Why Your Wood Wick Candle Won’t Stay Lit (And How To Fix It)

The gentle crackle and unique flicker of wood wick candles make for a super cozy ambience, but they can be a little tricky to burn if you're not used to them.

Wooden wicks burn a bit differently than traditional cotton wicks do, and there are a few common issues that cause them to not stay lit.

But don’t worry!

If you remember just a few best practices, it should be smooth sailing and long clean burns from here on out.


Here are our top 3 tips to get the best results from your wood-wick candles:


1) The first burn is the most important – how to do it right

Give your candle enough burning time to develop a melted wax pool that goes all the way to the edges of the vessel on the first use – this can take up a couple of hours, depending on candle size.

Believe it or not, your candles have a “wax memory,” and once a burning pattern has been established, it can be hard to change. If you don’t allow your candle enough time to form a full melt pool on the first burn, a little depression or “tunnel” may start to form around the wick.

This will make it more difficult for the wax around the edges of the jar to melt, causing the tunneling effect to continue with each burn. Eventually, the tunnel will become too deep for fresh oxygen to flow in, and your candle will have trouble staying lit for more than short periods of time.

After the first use, you don’t have to let a full wax pool form every single time, but it is ideal if you want to get the most life out of your candle. Just make sure to give your jar candles a nice long burn every so often to “reset” the wax memory and prevent any tunneling. This will keep your candle looking great, smelling great, and burning evenly!

* If you’re experiencing the dreaded “tunneling” problem already, you may be able to fix it – see tip #3 below.

2) Keep your wood wick trimmed short and free of burnt bits

For optimal burn, keep your wood wick trimmed to about 1/4”, and clean off any burnt bits from previous use.

Remember it’s not the wood fueling your candle’s flame, it’s the wax. The flame is drawing the wax upwards through the wick, so if it’s not trimmed short and clean, the wax can’t make it to the flame.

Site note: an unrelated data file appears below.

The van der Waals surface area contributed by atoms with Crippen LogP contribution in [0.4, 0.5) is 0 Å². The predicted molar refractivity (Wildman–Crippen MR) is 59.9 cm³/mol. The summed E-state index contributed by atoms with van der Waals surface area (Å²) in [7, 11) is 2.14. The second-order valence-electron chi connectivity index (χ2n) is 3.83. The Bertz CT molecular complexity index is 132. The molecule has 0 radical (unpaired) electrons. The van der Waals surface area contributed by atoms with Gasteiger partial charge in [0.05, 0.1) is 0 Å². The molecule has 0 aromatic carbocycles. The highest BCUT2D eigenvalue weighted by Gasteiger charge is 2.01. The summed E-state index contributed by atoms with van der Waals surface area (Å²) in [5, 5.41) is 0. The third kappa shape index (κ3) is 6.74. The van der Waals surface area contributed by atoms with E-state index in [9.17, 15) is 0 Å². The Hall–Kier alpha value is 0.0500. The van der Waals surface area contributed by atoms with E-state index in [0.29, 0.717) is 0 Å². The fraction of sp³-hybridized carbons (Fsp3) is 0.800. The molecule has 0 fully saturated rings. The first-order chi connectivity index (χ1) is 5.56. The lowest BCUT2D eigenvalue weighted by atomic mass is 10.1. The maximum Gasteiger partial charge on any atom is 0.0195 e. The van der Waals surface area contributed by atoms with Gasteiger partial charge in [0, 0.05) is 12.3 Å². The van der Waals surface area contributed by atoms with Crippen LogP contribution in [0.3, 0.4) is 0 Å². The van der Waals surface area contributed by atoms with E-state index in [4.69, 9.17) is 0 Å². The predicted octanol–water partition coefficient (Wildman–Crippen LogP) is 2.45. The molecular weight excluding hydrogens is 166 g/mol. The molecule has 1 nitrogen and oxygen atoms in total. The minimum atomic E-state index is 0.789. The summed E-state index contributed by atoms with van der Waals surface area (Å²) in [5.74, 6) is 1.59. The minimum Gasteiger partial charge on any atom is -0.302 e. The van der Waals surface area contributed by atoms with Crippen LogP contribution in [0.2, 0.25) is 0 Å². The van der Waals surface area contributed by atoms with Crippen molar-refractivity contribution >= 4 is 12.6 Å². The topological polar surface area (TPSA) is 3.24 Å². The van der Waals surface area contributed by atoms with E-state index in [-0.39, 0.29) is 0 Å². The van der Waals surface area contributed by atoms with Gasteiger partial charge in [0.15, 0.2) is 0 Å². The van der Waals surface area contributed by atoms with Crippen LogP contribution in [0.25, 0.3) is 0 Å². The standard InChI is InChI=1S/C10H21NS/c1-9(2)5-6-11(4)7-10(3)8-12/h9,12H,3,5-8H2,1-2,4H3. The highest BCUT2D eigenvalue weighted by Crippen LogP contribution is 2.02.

For trimming, we’ve always found a wick trimmer to work great. In a pinch, you can always use a napkin and your fingers to gently break off the burnt parts of the wick. Just make sure to let your candle cool before trimming, as you don’t want any wick pieces left in the wax when you’re done. It’s much easier to clean this up when the wax is hard and cool!

3) How to fix a candle that’s tunneling:

If your wood wick or jar candle has developed some tunneling from shorter burns, you can usually fix it – here’s how:

First and best option: if your candle will stay lit, give it a good long burn until all the wax is melted to the edge of the jar, and you’ve effectively “reset” the memory of the wax. The flame height may vary when you do this, but as long as there is still a burn, it should continue to create a melt pool, just be patient.

If your candle won’t stay lit because it is “drowning” in a wax pool, try using a paper towel or napkin to soak up some of the excess wax. Then wait for a minute or so, relight your candle, and repeat until your wick has room to breathe!

Remember, prevention is better than cure – and if you follow the 3 best practices mentioned above, your wood-wick candles should burn nicely!

Looking for a pair of wick trimmers or the latest seasonal candle scents for yourself or to gift to a loved one?

Our T.S. Home Studio candles have amazing year-round & seasonal scents available here


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